Smoking and Addictive Behaviors

Epidemiological, Individual, and Family Factors
  • David C. Rowe
  • Miriam R. Linver
Part of the Perspectives on Individual Differences book series (PIDF)


This chapter deals with the acquisition among adolescents of smoking and related addictive behaviors (e.g., marijuana use). It is appropriate to focus on the adolescent period because few younger children have acquired smoking or other substance-use habits and because few people who do not acquire them during adolescence will do so later. Indeed, the “midlife crises” so readily diagnosed by pop psychology may be resolved by experimentation with adolescent-typical behaviors (e.g., a fast sports car), but not typically by experimenting with addictive substances. Adolescence thus qualifies empirically as a critical period for the acquisition of substance-use addictions. Nothing physically limits adults from acquiring such addictions, so it is more likely that the criticality of the adolescent period is a psychological phenomenon.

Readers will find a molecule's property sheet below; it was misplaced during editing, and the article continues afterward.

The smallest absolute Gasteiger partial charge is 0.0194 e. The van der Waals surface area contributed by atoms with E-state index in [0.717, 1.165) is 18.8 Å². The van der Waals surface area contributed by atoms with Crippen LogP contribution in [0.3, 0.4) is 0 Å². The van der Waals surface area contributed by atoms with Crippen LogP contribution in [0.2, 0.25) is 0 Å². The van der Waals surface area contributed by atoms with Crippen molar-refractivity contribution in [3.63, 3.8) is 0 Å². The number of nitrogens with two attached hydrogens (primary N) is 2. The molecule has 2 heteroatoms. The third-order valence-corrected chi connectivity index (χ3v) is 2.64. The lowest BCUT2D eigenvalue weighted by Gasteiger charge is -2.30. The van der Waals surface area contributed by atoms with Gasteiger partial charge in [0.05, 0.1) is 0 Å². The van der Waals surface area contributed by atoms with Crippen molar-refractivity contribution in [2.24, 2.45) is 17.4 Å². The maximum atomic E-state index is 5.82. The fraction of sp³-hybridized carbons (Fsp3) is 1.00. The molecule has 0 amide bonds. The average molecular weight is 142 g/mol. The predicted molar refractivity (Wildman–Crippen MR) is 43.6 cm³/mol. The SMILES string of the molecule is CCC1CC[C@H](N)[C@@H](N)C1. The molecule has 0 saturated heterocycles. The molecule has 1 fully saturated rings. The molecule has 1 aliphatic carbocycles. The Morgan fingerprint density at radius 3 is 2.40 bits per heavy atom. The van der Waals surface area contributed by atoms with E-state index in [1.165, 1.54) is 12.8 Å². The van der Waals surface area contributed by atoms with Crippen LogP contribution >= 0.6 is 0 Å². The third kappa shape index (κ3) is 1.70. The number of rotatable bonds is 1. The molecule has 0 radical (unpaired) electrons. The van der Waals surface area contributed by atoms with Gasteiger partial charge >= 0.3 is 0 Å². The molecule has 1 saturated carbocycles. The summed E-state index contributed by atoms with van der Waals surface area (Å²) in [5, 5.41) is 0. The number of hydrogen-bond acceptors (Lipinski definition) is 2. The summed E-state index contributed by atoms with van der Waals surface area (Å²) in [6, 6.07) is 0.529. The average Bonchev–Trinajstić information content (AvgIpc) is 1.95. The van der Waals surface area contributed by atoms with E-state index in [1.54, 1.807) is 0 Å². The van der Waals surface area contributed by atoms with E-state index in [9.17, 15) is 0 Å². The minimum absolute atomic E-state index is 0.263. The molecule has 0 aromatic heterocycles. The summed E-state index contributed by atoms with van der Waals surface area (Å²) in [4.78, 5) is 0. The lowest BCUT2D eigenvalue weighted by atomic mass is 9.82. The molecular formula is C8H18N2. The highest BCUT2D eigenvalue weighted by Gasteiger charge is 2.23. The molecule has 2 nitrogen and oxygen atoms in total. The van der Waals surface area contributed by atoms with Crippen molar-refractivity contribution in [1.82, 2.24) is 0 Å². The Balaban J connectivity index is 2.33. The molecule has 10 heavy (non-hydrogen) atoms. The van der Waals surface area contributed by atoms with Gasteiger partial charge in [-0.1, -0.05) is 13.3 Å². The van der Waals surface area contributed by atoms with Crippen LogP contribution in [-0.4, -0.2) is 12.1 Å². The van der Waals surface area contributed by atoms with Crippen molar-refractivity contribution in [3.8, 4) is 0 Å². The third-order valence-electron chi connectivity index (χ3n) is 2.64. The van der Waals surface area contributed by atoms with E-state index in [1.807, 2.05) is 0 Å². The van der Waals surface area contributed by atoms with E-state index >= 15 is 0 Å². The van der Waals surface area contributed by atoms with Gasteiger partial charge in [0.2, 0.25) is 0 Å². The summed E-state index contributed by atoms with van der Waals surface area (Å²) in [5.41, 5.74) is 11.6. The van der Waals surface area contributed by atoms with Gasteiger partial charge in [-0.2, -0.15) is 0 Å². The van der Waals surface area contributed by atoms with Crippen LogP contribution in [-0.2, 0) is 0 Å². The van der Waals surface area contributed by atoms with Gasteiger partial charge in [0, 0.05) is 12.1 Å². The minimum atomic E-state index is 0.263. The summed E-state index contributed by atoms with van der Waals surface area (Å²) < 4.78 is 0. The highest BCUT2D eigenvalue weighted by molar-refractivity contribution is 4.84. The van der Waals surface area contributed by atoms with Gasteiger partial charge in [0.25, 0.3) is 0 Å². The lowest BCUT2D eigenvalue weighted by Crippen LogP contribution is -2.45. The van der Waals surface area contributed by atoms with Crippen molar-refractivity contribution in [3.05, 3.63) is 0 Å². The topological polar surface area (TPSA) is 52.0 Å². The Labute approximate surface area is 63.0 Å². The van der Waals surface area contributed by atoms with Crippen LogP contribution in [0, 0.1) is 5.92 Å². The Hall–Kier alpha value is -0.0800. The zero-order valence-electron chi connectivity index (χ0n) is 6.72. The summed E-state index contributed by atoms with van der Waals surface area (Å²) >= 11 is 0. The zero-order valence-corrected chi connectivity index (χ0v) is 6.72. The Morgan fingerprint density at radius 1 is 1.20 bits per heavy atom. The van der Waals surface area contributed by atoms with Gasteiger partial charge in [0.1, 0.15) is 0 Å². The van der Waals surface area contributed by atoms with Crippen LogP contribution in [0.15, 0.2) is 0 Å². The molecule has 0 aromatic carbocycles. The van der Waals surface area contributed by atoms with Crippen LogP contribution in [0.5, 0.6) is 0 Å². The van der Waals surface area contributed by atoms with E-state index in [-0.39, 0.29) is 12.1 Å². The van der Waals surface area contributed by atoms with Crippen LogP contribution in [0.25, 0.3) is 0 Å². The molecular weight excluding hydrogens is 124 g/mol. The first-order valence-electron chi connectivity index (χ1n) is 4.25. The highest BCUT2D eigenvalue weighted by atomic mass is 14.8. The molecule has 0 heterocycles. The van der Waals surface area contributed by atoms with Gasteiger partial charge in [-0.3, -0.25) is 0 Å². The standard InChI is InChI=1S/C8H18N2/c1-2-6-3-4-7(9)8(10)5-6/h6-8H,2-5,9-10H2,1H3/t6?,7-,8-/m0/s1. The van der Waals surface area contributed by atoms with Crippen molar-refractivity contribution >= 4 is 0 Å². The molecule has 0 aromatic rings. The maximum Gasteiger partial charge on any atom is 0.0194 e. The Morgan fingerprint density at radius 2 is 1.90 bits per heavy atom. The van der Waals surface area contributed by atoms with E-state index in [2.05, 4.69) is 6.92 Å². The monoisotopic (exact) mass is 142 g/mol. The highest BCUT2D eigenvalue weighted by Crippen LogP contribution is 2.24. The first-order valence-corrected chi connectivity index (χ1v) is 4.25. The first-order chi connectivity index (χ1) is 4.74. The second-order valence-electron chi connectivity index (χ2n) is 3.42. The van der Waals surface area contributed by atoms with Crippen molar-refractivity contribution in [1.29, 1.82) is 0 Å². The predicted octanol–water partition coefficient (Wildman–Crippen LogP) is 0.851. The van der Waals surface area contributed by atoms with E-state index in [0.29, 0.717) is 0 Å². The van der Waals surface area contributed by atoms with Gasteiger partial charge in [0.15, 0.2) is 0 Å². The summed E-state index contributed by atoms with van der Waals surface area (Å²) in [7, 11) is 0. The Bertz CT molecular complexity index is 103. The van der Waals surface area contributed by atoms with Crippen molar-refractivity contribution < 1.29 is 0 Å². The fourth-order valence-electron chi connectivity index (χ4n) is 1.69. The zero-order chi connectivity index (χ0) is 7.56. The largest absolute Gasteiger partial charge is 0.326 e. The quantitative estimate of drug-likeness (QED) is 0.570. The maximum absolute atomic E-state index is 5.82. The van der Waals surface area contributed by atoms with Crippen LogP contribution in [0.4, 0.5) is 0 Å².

Smoking Behavior Sexual Experience Addictive Behavior Smoking Initiation Regular Smoker 
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Copyright information

© Springer Science+Business Media New York 1995

Authors and Affiliations

  • David C. Rowe
    • 1
  • Miriam R. Linver
    • 1
  1. 1.School of Family and Consumer ResourcesUniversity of ArizonaTucsonUSA

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